With a heavy heart, Karen Rivera came to this studio on the dingy second floor of an Old Colorado City building and found ugly, little holes covering the wall’s acoustic tiles.
“I had to fill in every one of these dots five times,” she says. “I would come up here, shut the door, cry a lot and fill in the dots.”
Now and then, a fellow artist on the floor would knock. Was she OK? How about a coffee? Something to eat?
These were and are her people, about the only people she has; no close family, no kids, and that summer, she had recently lost her husband of 42 years.
Previously, she had occupied a smaller space here that smelled of onions from the restaurant below. That was before she needed to be home with Dave 24/7. When this 220-square-foot room opened down the hall, the artists implored her to come back.
Don’t worry about money, they told her. (Medical bills had piled up from Dave’s 18-year battle with cancer.) They’d pony up the first month’s rent and whatever else she needed.
“It saved my butt,” says Rivera, 65.
For her, art has a way of doing that, saving. With Dave, it was the safeguard against the darkness that threatened their final years, warding it off if only for precious hours.
“How do you entertain someone who’s in pain?” Rivera asks. “How do you distract someone who’s in pain?”
The answer was art. The answer was everything here in her studio, in this Technicolor portal to alternate reality.
Plushy frogs wear bright top hats and jackets, creatures from some psychedelic Victorian era. And human hats are everywhere, adorned with velvet and tiny gears from vintage clocks, like the bits and pieces that dangle from Rivera’s ears. She is known to also decorate with ostrich feathers and what she calls dragon claws.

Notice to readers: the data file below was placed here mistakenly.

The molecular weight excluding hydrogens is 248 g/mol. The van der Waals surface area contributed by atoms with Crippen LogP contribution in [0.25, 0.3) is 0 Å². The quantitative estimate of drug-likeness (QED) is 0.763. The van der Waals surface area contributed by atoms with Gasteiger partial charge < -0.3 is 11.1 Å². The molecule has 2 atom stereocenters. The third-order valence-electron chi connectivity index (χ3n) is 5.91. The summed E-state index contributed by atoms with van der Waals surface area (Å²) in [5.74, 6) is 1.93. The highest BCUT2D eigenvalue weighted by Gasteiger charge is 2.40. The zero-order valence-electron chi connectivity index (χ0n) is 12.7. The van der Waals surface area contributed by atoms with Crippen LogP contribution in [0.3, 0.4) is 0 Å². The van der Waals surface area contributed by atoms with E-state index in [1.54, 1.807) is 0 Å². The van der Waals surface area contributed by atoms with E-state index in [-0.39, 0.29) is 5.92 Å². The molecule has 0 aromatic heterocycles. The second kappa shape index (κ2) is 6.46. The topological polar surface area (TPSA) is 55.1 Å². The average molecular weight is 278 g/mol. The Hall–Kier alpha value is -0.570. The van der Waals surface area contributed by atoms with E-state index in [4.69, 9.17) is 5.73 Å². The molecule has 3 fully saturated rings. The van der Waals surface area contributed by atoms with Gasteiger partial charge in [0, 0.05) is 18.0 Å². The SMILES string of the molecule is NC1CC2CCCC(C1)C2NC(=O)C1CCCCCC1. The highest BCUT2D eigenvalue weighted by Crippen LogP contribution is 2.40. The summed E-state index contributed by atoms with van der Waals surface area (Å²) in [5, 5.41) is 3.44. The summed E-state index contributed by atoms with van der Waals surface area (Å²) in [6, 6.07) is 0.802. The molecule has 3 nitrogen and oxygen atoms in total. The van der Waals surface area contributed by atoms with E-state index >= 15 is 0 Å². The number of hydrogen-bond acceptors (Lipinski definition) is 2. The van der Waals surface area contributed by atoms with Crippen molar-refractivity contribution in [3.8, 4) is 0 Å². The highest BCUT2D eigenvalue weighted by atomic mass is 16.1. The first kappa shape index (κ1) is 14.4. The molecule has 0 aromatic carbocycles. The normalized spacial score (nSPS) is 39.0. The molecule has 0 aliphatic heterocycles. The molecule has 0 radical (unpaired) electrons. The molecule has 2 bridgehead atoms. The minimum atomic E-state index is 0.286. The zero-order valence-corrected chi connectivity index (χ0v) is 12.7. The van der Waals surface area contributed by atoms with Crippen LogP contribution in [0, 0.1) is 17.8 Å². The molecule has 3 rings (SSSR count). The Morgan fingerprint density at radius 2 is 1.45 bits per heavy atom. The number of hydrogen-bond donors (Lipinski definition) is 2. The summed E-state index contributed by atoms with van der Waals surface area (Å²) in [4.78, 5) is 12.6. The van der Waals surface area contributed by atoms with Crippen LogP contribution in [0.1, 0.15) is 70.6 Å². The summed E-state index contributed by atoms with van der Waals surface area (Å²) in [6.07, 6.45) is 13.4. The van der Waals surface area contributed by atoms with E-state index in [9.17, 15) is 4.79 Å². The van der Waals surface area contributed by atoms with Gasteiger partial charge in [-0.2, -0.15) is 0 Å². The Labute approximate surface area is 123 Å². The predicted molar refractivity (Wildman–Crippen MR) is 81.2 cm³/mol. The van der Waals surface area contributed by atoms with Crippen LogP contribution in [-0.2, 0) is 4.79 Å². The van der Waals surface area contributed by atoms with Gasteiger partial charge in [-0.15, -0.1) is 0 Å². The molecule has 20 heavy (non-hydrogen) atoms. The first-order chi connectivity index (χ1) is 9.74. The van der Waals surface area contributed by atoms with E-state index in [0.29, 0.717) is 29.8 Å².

The long coats are pirate coats, she says, and on their backs are elaborate, painted designs. Here, for instance, is a pink snake, a legendary symbol among native tribes she knew in New Mexico. It is “the guardian of the dead,” she says. “That’s who takes you to heaven.”
The coats “have not sold well,” she says. “Because people aren’t having enough fun!”
Oh, but the classes with other ladies. “You’ve never lived,” Rivera says, “until you’ve handed someone a power drill and said, ‘Just do some drilling.’”
As is necessary to apply the nuts and bolts to the sides of brass goggles. One might also replace a lens with a golden pocket-watch cap and add some metallic filigree.
Welcome to Rivera’s whimsical world of steampunk, an aesthetic she describes as “jewels of time machine dirigibles” and “computers driven by steam and made out of wood. ... the rest ekes into a world of fantasy.”
Eccentric realms exist beyond, up and down the hallway in rooms occupied mostly by painters. Also residing are a cartoonist and self-titled tattoo vanisher. A great title, Rivera thinks. What’s hers?
“I’m the mending goddess in real life,” she says. (That’s how she tries to pay the bills, mending and sewing).
An artist passes by, and Rivera asks, “So what am I in the building?”
“A textile artist?” the woman proposes.
”You were one of those. You know it’s not very successful.”
“It’s not ... Artist of fabulous!”
Perfect! Rivera says. .
Later, the cartoonist comes to say hello. “It’s really, really quite unique,” he says of Rivera’s work. “And there’s a story behind her.”
It’s a love story about a woman who wanted adventure and figured a man would only slow her down. Then she met Dave Sebastian.
This was in Albuquerque in 1976. She was a chef, drinking in the bar across the street from a house she used to rent. He was living there now, an anchorman on the news. “I went over and beat on his door and said, ‘I want to see what you did to my house,’” she says. “We got married 10 days later.”